If she is Latina, as an URM she could shoot higher. With those stats, as an URM, she could possibly get in anywhere in the country. I don’t know why you seem to think that Georgetown is a nearly impossible reach for her.
She needs a FINANCIAL safety that she would be happy to go to. You need to sit down with her after her finals are over, show her your finances, explain about retirement savings, the need to consider educating her siblings (if there are any), etc. You need to explain to her taxes, how many years more you need to work, just to make the after-tax money to pay for college, if it were full price. If the parents make 200K/yr, you probably pay at least 40% of your last dollar made to taxes. Essentially, to pay 300K for college (and we’re not even mentioning the additional 200-300 for law school), you’d have to make over 500K to have the 300K after taxes to pay for college. You also have to pay to live, during those years - it’s not as if during those years every penny you make is available for tuition. You need to talk about the cost of law school. So don’t go on a happy fantasy trip of ‘we’ll make it work, somehow’. That ‘somehow’ would mean crippling debt and nothing left for your other children, if you have any. You need to think about this BEFORE the applications go out, or she and you won’t have options. This is why she needs to put as much thought into her choice of a SUNY that she would be happy to go to, if that’s where she winds up, as into the perfect private ‘dream’ school .
Then, you need to run net price calculators on schools that tend to be generous with financial aid. If you own a business or rental real estate, expect that this will affect qualifying for financial aid. Next, look at schools that offer merit scholarships, in particular, merit scholarships for Hispanic students. She could very well qualify for a significant merit scholarship.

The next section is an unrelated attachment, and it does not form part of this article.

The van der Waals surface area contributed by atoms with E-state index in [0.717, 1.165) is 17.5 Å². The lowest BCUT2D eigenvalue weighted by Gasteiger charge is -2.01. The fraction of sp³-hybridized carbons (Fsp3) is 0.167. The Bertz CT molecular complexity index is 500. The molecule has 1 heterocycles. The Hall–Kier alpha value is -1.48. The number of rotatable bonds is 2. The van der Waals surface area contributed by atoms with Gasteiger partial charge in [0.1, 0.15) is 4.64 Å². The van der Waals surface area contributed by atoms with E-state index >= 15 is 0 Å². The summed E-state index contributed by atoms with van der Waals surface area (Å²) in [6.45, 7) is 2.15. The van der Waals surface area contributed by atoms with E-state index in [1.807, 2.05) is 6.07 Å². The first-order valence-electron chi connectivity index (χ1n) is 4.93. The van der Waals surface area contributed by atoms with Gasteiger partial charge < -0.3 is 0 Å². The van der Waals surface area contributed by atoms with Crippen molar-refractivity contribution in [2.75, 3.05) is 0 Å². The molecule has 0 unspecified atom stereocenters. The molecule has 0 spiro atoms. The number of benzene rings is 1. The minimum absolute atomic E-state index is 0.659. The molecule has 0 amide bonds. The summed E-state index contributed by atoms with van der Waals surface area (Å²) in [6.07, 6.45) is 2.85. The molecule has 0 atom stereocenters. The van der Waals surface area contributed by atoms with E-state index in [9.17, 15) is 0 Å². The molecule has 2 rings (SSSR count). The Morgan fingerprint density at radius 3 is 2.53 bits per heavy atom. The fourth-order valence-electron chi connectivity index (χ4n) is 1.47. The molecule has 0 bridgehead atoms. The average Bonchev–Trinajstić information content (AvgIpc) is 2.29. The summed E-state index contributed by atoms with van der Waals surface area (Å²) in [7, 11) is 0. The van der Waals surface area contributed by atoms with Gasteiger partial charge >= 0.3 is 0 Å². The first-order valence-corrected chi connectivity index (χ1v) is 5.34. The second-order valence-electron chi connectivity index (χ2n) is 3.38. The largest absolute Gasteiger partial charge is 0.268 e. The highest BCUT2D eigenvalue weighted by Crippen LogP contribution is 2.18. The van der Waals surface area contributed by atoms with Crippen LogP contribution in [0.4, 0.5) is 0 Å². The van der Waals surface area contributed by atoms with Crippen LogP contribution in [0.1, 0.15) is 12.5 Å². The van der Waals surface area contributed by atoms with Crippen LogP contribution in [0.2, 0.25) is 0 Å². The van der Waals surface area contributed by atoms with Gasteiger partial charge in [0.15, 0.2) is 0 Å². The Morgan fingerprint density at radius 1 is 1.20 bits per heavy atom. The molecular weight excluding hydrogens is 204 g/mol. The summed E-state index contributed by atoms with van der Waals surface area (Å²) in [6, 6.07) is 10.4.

From what you describe, your daughter might get into any school in the country. In fact, the only thing that she could consider to improve her application is whether it is possible for her to bring up her very nice SAT score a bit more. Was that 1490 achieved by extensive test prep, or was it what she got, just by taking it cold? My kids and others found that a little bit of self-prep, especially for the math, was the easiest thing they could do to improve their application. I think my daughter brought her math score up by a hundred points with 6 hours of review. Also, some people find the ACT easier than the SAT. This was definitely the case for my son. His PSAT didn’t even qualify for commendation, but his ACT diagnostic test predicted a score in the low 30’s without any prep, and with 40 to 60 hrs of self-prep (mostly for math, some science practice sections, too) he brought it up to a 36. I’m not saying that she HAS to revisit the standardized test issue with a 1490. I’m just saying that it is the one thing that she could do at this point in the game that could improve her application credentials.
Don’t underestimate her chances. I would say that, with an application that properly showcases her achievements, she could possibly get into any school. Consider adding Columbia, maybe Fordham. I’d say that she is very likely to get into schools with 30% or higher acceptance rates, with merit money, has a decent shot at schools with 15% or higher acceptance rates, possibly with Hispanic-specific merit money, and has a chance at even more selective schools.
Below is a link to a list of prestigious scholarships that your daughter should consider applying to. Most of the scholarships on this list cover full tuition, room, and board; some provide additional funds for special study opportunities as well as connections with significant alumni/ae networks. Some are for only one school while others are applicable to a number of schools: